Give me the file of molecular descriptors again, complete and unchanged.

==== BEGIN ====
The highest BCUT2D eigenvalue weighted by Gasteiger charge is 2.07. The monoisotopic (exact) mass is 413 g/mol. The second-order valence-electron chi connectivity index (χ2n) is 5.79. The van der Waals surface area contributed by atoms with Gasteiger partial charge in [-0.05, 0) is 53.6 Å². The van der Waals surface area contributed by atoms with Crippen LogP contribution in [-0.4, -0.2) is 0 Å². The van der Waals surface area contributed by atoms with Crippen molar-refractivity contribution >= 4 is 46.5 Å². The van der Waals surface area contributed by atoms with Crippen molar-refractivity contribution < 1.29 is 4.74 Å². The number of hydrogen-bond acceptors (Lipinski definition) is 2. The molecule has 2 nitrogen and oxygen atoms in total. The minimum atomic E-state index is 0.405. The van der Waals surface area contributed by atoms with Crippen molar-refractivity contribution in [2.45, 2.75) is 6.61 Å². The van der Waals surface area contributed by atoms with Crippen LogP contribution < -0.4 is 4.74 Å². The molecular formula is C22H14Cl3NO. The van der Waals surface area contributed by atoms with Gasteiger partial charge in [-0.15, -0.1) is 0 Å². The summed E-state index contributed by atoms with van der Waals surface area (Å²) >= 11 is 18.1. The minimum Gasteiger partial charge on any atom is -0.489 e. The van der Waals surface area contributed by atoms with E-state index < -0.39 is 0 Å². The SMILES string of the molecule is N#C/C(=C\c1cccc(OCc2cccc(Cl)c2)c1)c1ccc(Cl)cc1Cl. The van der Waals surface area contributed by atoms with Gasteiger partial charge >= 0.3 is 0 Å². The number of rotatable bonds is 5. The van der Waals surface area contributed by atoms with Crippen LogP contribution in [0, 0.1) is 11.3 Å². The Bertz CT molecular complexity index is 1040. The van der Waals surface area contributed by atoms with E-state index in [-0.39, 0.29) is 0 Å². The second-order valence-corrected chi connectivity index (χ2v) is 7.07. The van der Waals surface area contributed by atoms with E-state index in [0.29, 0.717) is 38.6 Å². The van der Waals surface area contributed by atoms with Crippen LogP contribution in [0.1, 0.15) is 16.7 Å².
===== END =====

The highest BCUT2D eigenvalue weighted by Gasteiger charge is 2.07. The monoisotopic (exact) mass is 413 g/mol. The second-order valence-electron chi connectivity index (χ2n) is 5.79. The van der Waals surface area contributed by atoms with Gasteiger partial charge in [-0.05, 0) is 53.6 Å². The van der Waals surface area contributed by atoms with Crippen LogP contribution in [-0.4, -0.2) is 0 Å². The van der Waals surface area contributed by atoms with Crippen molar-refractivity contribution >= 4 is 46.5 Å². The van der Waals surface area contributed by atoms with Crippen molar-refractivity contribution < 1.29 is 4.74 Å². The number of hydrogen-bond acceptors (Lipinski definition) is 2. The molecule has 2 nitrogen and oxygen atoms in total. The minimum atomic E-state index is 0.405. The van der Waals surface area contributed by atoms with Crippen molar-refractivity contribution in [2.45, 2.75) is 6.61 Å². The van der Waals surface area contributed by atoms with Crippen LogP contribution < -0.4 is 4.74 Å². The molecular formula is C22H14Cl3NO. The van der Waals surface area contributed by atoms with Gasteiger partial charge in [-0.15, -0.1) is 0 Å². The summed E-state index contributed by atoms with van der Waals surface area (Å²) >= 11 is 18.1. The minimum Gasteiger partial charge on any atom is -0.489 e. The van der Waals surface area contributed by atoms with E-state index < -0.39 is 0 Å². The SMILES string of the molecule is N#C/C(=C\c1cccc(OCc2cccc(Cl)c2)c1)c1ccc(Cl)cc1Cl. The van der Waals surface area contributed by atoms with Gasteiger partial charge >= 0.3 is 0 Å². The number of rotatable bonds is 5. The van der Waals surface area contributed by atoms with Crippen LogP contribution in [0, 0.1) is 11.3 Å². The Bertz CT molecular complexity index is 1040. The van der Waals surface area contributed by atoms with E-state index in [-0.39, 0.29) is 0 Å². The second-order valence-corrected chi connectivity index (χ2v) is 7.07. The van der Waals surface area contributed by atoms with E-state index in [0.29, 0.717) is 38.6 Å². The van der Waals surface area contributed by atoms with Crippen LogP contribution in [0.1, 0.15) is 16.7 Å².